Each lab must follow both the manufacturer and CLIA guidelines for frequency and number of quality control samples tested each day. If the manufacturer’s guidelines are stricter than CLIA you cannot deviate from them for nonwaived testing.
Early diagnostic strategies to rule out uncomplicated urinary tract infections (UTI) or test of exclusion could significantly improve patient management in addition to providing optimal cost-effectiveness. We evaluated the predictability of dipstick parameters, with particular emphasis on leukocyte esterase (LE) and nitrite (NT) tests and microscopic urine sediment analysis as predictors of urinary tract infection in the setting of an urban university hospital. A total of 9,845 culture positive urine samples (7,095 females, 2,750 males; 8,938 clean catch, 907 catheterized specimens) collected over a period of twelve months from all patients seen at Temple University Hospital, Philadelphia, were included in this retrospective study. Dipstick and urinalysis data were independently correlated and compared with positive culture results. Either individually or in combination, LE and NT were positive in 30% (2,912/9,845), while both LE and NT were negative in 70% (6,933/9,845) of the total culture positive urine samples. There was no correlation of several other measured variables to culture positive urine samples. This study demonstrates that the uses of LE and/or NT are poor screening parameters as predictors of UTI, in the absence of additional clinical information…(Read more here)
That’s the message the clinical lab got this past year, either explicitly or by implication—and come to think of it, it’s the same one lab directors have been hearing for a while. Belt-tightening has been the order of the day, and will continue to be.
But so are exciting new assays and approaches, new possibilities in automation, the continuing emergence of molecular diagnostics and personalized medicine, and new quality assurance, reimbursement, and regulatory models that present opportunities as well as challenges for the clinical lab. It is an exciting time for the industry, one of increasing professionalism and vitality. The 2015 MLO salary survey presents a snapshot of that time, and of the current state of the clinical lab. Like all snapshots, it has limitations, but it captures a moment, providing a picture of the realities of the laboratory profession today and of trends that can be clearly observed and, perhaps, seen coming from a distance.
The average salary as reported by the 2015 survey is $80,985. This represents an increase from the 2014 reported average of $71,086. The average salary of a female in the industry is $75,535, which is 21,004 less than the average male compensation of $96,539. Just over 69 percent of survey respondents are lab professionals in a hospital lab setting. The largest number of respondents (28.9%) are associated with laboratories with ten or fewer employees, followed by 24.8% who work in labs that employ between 21 and 50… (Read More Here)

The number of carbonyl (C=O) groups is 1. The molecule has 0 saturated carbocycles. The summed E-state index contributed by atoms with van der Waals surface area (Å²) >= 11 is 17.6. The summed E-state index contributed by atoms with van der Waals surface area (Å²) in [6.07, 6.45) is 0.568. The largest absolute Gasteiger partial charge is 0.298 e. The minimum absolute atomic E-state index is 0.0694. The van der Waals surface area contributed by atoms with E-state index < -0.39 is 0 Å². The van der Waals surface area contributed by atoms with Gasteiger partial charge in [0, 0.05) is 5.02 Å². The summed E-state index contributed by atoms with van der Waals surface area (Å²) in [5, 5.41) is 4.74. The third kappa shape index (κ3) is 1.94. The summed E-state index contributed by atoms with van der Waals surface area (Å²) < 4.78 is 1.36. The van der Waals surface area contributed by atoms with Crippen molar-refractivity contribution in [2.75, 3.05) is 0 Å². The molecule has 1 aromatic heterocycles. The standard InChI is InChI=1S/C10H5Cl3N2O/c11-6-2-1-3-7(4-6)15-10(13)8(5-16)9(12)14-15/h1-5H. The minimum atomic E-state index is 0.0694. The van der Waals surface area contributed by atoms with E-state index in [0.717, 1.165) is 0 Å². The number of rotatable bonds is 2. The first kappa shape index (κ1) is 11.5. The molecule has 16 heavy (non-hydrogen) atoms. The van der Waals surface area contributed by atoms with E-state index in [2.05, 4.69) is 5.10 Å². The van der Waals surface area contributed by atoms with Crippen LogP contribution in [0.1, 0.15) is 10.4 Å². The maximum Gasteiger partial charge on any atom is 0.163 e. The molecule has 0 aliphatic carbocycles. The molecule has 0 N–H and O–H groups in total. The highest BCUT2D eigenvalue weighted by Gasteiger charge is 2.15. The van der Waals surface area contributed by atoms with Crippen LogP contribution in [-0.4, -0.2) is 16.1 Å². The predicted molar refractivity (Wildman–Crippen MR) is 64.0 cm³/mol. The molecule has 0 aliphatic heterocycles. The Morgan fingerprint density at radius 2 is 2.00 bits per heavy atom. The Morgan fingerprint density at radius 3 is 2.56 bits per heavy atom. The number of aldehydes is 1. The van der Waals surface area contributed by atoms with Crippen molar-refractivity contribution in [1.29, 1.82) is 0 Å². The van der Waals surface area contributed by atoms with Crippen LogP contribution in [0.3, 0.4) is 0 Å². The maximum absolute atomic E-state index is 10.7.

Source of the image: MLO
When evaluating new instrumentation, make sure there is a large peer group for the instrument with your proficiency testing provider. If there is no peer group, your results will be compared to the entire testing group for methodology. This could cause you to receive unnecessary unacceptable performance results for some analytes.
The world is highly vulnerable to a severe flu pandemic and governments should increase surveillance, vigilance and preparedness, the World Health Organization (WHO) has said. “Nothing about influenza is predictable — including where the next pandemic might emerge and which virus might be responsible,” the United Nations health agency warned while noting the next pandemic could be worse than the 2009 swine flu outbreak that killed over 284,000. This year’s seasonal flu season has been bad in many parts of the world, with Asia, the Americas and Europe reporting high levels of circulating flu viruses and low levels of protection from vaccines that did not match the relevant strains. The health organization is particularly concerned about avian influenza, noting that the diversity and geographical distribution of influenza viruses currently circulating in wild and domestic birds are unprecedented. “The world needs to be concerned,” it said. The highly pathogenic H5N1 avian influenza virus, which has been causing poultry outbreaks in Asia almost continuously since 2003 and is now endemic in several countries, is the influenza virus of greatest concern for human health…(Read More Here)